|Another old car decaying in the woods|
I noticed last night the mosquitoes were not as bad. Maybe we've passed the peak season for them. They seemed to be swarming just a week ago. The Eel River is looking pretty low right now too.
I just happened to read an article this morning called "Big Trees" in the July 17, 2014 edition of the North Coast Journal. Part of the article interviews Steve Sillett, professor and Kenneth L. Fisher Chair in Redwood Ecology at Humboldt State University. The article states:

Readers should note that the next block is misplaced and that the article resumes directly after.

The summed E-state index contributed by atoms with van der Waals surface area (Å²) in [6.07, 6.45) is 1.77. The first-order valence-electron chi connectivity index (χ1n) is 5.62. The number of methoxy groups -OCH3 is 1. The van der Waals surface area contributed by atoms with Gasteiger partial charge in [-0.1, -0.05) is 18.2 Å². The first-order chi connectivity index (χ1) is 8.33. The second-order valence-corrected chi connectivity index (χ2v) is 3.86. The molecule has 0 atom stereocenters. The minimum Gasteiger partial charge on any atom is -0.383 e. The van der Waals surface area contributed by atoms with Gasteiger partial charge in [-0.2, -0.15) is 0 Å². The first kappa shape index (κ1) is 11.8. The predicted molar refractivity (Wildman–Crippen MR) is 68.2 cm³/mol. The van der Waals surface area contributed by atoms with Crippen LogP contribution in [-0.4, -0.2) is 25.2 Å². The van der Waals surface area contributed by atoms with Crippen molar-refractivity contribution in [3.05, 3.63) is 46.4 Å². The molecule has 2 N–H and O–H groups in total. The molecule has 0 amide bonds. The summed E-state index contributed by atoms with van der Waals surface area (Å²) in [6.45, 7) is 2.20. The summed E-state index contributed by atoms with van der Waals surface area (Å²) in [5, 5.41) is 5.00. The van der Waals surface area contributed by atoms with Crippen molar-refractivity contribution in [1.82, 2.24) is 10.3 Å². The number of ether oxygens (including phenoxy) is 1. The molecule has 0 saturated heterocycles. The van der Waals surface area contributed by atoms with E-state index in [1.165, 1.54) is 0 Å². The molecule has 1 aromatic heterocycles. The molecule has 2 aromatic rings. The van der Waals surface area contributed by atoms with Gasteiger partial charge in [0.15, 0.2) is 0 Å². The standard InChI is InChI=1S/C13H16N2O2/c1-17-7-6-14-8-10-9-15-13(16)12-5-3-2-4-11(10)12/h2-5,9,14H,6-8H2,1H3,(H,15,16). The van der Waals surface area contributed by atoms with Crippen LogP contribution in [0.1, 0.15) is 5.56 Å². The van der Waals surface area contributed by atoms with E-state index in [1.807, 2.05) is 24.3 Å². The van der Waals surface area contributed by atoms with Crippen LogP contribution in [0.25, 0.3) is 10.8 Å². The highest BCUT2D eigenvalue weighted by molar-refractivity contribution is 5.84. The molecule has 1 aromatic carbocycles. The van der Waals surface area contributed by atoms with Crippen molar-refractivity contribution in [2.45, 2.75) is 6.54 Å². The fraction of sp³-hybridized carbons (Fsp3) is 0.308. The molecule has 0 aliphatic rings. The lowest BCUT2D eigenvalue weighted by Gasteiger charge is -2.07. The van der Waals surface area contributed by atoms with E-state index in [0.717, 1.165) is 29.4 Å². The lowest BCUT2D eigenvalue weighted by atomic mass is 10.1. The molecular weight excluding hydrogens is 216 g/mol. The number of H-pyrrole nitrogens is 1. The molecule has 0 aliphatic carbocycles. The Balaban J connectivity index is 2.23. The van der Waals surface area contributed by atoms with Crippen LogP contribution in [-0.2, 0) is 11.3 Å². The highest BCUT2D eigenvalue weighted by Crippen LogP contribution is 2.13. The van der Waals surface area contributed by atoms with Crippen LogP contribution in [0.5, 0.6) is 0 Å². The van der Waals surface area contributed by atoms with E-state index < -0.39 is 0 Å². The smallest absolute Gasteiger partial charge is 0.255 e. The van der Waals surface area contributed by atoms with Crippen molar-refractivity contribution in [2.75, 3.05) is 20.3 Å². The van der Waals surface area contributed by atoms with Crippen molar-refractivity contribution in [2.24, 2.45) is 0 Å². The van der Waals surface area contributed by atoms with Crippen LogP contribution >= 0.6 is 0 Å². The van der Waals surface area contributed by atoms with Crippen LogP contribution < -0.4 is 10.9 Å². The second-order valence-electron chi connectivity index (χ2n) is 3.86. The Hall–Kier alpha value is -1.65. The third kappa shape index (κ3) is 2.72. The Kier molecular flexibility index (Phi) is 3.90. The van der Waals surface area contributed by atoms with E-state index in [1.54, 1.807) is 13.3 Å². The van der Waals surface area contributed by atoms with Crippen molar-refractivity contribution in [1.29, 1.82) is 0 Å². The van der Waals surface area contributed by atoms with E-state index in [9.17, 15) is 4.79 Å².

Sillett made a potentially unpopular statement when the talk turned to bolstering the old forests to withstand climate change. There's talk, he said, of what happens if there's less fog in the future. But actually, he said, there's been a decline in cloud cover for years, and redwoods are thriving.
"With a decline in cloud cover there's a spike in wood production," he said. "Redwoods in Humboldt show wood production that is 40 percent higher now than it's been in the last several hundred years. The most pronounced is in Redwood National Park. ...Why? More light availability. So is that climate change?"
Climate change, in this case anyway, is not a simple "bad" thing, he said. "There's good and bad."